Yesterday, in Animal Legal Defense Fund v. U.S. Department of Agriculture, et al., ___ F.3d ___, No. 18-16327 (9th Cir. Aug. 12, 2019), the U. S. Court of Appeals for the Ninth Circuit affirmed a summary judgment of the U.S. District Court for the Northern District of California holding that a Bengal tiger is not an “individual” within the meaning of the Freedom of Information Act (FOIA).   The case had been brought by the Animal Legal Defense Fund (ALDF) after the U.S. Department of Agriculture (USDA) denied ALDF’s request for expedited treatment of its FOIA request for records concerning an inspection request regarding a tiger named “Tony.”     Continue reading “9th Circuit Rejects Animal Rights Organization’s Claim That a Bengal Tiger is an “Individual” Under FOIA”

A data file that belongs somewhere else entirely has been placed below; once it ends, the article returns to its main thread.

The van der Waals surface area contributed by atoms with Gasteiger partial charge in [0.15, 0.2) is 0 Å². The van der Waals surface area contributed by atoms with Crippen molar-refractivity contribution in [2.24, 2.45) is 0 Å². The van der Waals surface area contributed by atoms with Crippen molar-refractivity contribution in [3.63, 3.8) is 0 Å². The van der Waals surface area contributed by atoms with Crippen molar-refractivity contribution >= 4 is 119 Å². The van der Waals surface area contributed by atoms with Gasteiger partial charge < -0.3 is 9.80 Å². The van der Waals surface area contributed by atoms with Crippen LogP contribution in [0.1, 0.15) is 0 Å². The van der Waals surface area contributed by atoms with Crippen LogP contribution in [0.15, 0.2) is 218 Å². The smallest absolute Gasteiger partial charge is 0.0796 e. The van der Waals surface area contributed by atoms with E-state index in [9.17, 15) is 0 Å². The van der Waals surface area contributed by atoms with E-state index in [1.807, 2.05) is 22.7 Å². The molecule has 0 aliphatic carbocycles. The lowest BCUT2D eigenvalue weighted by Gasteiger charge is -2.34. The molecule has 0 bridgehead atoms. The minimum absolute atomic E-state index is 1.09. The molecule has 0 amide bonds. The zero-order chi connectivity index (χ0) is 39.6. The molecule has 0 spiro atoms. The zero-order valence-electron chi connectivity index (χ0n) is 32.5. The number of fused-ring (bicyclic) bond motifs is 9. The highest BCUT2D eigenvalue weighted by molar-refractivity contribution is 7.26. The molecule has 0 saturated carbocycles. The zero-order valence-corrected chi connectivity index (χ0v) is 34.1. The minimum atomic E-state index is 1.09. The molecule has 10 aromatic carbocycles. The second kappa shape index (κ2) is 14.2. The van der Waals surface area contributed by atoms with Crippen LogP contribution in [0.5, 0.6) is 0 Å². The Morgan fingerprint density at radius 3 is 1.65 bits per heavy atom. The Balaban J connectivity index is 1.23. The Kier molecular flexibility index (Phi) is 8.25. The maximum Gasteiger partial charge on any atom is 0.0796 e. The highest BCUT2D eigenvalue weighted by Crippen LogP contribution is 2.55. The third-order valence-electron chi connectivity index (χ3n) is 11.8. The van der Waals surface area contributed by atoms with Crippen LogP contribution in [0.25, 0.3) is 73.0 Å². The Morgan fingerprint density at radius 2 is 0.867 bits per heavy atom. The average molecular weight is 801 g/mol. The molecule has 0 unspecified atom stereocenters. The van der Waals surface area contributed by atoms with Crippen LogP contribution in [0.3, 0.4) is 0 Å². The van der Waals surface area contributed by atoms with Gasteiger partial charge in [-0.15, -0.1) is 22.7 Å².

Michelle Pardo Interviewed on The Lars Larson Show

Michelle PardoThe Lars Larson Show interviewed Duane Morris partner Michelle Pardo in a podcast interview titled, “Do Animals and Humans Have a ‘Right to Wilderness?'” Michelle discussed ALDF et al. v. United States, which she also discusses in her blog post, “Animal Activist Group Loses ‘Right to Wilderness’ Lawsuit.

To listen to Michelle’s interview, please visit The Lars Larson Show website.

Significant U.S. Supreme Court FOIA Decision Likely To Complicate Activist Agendas

by John M. Simpson.